The Marziano/Michelino deck - a gift for Agnese del Maino?

#1
I was rereading Pratesi’s musings on the Marziano deck and its problematic relationship to the standard tarot and was struck by his strong feelings that there must be a literary source, probably as developed in Florence in the context of the artisan culture there…but that search has been essentially fruitless. I’m not sure if Pratesi’s own webpage, Naibi, has been linked here, but see “2/14. About 1420: Reflecting on Marziano’s Pack. (25.03.2013)” here: http://naibi.net/

Given that there is no strong link to a literary source that connects all of the 16 gods/heroes of Marziano’s deck, and moreover, no reference anywhere to the Marziano/Michelino deck aside from its acquisition by Marcello in 1449, should we not conclude this classical gods deck was a personal gift that otherwise never saw the light of day in terms of a more public circulation?

If it were a gift to someone within his court (i.e., someone cultured, who would appreciate the didactic nature of the game), and given the strong theme of love within the deck (more on that below), why not his beloved Agnes del Maino? Three circumstantial items all support this theory:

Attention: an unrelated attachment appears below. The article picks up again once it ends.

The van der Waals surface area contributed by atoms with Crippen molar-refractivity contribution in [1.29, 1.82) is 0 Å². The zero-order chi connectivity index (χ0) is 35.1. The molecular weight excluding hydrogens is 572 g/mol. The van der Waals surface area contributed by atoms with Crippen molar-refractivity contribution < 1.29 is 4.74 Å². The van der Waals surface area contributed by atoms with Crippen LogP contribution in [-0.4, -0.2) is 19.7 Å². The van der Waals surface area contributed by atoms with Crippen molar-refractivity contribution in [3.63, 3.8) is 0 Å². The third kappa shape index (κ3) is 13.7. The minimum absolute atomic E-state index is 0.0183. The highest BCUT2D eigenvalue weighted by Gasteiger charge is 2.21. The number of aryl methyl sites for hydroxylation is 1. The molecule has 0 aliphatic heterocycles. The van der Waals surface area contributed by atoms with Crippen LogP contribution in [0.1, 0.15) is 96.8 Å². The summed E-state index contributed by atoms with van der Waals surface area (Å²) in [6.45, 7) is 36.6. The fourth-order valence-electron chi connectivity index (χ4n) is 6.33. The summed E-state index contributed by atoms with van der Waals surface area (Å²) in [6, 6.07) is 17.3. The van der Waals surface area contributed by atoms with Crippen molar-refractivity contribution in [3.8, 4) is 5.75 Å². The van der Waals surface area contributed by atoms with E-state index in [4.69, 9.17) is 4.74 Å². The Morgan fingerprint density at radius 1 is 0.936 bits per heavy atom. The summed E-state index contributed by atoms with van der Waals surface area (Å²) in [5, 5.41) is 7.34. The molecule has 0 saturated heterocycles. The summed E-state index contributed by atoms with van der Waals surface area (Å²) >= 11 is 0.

1. Agnese – or Agnes - derives from the Greek hagnē, meaning "pure" or "holy". The name passed to Italian as Agnese …that saint is depicted in art with a lamb, as her name resembles the Latin word for "lamb", agnus, which also indicates purity as the symbol of Jesus. Daphne as the refuser of Apollo is the pagan epitome of chastity – thus an appropriate stand-in for a woman named Agnes, whose virtue would have been extolled by her Ducal lover (despite being merely a lover, and not a wife).